Tuesday, 2 March 2010
Marie Osmond's son who recently committed suicide made me wonder about Rousseau's discourse on the natural man. Our mental complexity now exposes us to vanity that silences our compassion. Society has developed the natural man into the man of reason; one that is constantly compared, made distinct, and judged. The man of reason is cruel, envies, shows contempt, and feels shame. What it means is that society does not only force us to judge the value of other people's merit or beauty, but also forces us to judge the value of our own self. If the man of reason is a man capable of killing himself, the natural man is its reverse. The natural man does not engage with the self, and hence cannot experience self-loathing. The natural man is thus incapable of committing suicide.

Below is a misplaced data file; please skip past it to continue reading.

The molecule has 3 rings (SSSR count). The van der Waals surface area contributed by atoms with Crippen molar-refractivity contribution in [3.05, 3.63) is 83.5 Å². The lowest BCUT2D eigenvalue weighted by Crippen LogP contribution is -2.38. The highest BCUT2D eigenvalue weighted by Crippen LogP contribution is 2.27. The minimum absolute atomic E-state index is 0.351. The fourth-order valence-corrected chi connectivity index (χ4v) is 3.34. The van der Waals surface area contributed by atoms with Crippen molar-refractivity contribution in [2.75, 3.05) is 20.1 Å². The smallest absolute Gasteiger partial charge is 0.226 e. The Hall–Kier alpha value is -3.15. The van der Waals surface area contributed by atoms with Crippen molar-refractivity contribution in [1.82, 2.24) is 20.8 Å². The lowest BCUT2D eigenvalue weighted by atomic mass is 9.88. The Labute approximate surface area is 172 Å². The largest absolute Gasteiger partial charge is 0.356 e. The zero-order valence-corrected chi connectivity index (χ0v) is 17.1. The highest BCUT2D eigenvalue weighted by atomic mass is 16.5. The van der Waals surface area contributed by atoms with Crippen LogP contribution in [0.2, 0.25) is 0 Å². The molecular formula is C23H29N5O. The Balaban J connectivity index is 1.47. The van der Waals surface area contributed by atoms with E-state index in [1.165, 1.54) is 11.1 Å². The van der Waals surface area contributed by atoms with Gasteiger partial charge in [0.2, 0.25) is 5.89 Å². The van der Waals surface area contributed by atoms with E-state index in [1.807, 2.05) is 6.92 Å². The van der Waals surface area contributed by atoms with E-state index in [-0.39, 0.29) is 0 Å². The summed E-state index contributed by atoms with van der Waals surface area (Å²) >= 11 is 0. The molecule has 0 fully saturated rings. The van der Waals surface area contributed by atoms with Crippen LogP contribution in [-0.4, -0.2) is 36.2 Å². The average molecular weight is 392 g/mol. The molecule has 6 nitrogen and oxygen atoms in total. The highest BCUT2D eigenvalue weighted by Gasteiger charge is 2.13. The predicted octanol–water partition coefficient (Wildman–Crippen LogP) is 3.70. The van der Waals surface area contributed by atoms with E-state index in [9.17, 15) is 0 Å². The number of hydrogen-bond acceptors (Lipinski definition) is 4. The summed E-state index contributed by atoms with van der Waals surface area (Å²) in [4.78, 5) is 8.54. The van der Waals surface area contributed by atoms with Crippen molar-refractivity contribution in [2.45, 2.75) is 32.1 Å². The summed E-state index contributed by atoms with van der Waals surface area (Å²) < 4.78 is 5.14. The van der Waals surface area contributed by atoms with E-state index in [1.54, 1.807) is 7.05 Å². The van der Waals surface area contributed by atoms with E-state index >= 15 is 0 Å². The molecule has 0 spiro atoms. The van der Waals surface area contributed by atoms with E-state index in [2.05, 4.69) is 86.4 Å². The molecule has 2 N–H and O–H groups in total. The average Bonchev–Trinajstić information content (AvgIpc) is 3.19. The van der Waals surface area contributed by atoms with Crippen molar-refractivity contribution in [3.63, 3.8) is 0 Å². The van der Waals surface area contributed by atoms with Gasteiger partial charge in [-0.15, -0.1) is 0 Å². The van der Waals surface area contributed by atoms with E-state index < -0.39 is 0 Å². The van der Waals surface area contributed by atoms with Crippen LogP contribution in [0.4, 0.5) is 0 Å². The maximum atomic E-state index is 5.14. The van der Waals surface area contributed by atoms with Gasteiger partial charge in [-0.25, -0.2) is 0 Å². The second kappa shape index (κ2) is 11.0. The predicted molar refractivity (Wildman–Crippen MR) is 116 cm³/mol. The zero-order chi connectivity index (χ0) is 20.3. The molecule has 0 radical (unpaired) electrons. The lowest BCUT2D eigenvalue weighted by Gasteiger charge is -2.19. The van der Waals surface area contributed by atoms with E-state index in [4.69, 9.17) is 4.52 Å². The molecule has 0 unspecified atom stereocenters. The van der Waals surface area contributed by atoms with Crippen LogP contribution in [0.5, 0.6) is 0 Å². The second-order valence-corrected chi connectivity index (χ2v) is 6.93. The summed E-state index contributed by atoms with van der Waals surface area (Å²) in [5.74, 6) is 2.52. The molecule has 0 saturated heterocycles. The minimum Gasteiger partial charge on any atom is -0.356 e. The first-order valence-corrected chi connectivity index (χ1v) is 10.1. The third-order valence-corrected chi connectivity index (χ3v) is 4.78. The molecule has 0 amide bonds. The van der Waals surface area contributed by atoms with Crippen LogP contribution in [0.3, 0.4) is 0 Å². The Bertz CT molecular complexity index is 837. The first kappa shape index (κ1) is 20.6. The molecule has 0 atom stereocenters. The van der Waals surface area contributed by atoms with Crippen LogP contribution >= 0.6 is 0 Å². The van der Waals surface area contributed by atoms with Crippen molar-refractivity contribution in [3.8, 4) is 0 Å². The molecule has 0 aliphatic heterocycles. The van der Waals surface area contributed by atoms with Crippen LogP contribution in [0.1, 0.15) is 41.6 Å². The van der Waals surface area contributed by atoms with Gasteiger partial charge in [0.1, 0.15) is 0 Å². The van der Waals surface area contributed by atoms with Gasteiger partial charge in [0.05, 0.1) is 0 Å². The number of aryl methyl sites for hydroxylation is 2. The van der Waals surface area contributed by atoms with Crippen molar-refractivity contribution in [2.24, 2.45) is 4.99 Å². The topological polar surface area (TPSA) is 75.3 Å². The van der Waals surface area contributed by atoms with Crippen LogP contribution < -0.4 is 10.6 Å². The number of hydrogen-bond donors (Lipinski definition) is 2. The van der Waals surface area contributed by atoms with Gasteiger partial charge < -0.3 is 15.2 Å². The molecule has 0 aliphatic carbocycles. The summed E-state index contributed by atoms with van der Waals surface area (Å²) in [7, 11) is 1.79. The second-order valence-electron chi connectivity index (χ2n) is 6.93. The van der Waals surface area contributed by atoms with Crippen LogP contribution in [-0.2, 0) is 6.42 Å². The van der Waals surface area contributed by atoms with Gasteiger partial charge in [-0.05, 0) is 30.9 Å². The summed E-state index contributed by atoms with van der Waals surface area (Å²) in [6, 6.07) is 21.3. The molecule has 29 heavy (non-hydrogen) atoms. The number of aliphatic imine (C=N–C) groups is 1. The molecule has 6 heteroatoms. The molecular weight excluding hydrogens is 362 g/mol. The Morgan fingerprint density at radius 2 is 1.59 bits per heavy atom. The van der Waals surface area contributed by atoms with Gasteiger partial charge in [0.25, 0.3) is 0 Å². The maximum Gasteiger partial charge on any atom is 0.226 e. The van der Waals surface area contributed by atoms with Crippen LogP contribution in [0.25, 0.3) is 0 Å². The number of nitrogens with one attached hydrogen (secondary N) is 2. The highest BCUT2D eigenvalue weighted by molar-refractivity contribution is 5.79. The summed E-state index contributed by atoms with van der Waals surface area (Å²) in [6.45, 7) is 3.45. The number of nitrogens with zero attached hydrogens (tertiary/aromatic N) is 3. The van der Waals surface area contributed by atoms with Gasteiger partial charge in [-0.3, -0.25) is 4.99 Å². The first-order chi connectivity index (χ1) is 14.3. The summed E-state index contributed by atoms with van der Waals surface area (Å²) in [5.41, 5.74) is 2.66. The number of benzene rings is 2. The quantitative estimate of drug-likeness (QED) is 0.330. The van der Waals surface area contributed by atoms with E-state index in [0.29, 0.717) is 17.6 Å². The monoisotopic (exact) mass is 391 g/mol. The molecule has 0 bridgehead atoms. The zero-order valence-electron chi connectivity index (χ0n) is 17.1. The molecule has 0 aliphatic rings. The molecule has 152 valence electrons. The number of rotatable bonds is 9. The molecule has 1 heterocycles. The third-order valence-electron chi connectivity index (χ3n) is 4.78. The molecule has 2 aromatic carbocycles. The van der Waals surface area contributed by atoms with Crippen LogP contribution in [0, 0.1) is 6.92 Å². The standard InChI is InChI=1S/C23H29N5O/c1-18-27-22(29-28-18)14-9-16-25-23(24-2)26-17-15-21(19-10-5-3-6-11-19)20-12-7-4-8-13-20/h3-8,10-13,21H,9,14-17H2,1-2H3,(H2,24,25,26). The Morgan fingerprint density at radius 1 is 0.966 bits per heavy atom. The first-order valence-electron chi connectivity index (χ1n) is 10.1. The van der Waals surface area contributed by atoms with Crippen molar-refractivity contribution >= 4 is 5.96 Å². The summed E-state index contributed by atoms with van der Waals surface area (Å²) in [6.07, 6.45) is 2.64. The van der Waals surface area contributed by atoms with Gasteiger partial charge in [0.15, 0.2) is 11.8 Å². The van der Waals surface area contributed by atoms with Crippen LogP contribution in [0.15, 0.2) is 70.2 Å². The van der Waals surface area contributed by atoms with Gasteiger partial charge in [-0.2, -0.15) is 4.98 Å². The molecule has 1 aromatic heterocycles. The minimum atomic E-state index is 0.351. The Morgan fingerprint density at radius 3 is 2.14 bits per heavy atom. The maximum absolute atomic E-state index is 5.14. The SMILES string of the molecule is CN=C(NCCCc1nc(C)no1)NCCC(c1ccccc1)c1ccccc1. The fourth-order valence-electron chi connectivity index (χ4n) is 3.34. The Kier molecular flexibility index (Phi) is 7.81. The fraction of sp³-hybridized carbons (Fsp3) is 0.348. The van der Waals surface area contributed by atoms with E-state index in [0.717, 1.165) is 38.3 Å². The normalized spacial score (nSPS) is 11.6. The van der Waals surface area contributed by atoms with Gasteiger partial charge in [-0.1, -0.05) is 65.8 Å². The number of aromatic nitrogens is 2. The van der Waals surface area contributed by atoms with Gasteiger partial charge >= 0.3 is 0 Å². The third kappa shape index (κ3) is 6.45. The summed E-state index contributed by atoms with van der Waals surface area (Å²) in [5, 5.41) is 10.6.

Rousseau doesn't seem to believe that the natural man exist anymore because there cannot be any undoing of what has already been developed -that is, reason. The misery in my agreement to Rousseau is resolute, for now. As a man of reason, I change my mind all the time to suit my discourse. Ayn Rand says that reason is not automatic. Those who deny it cannot be conquered by it.
Are you convinced?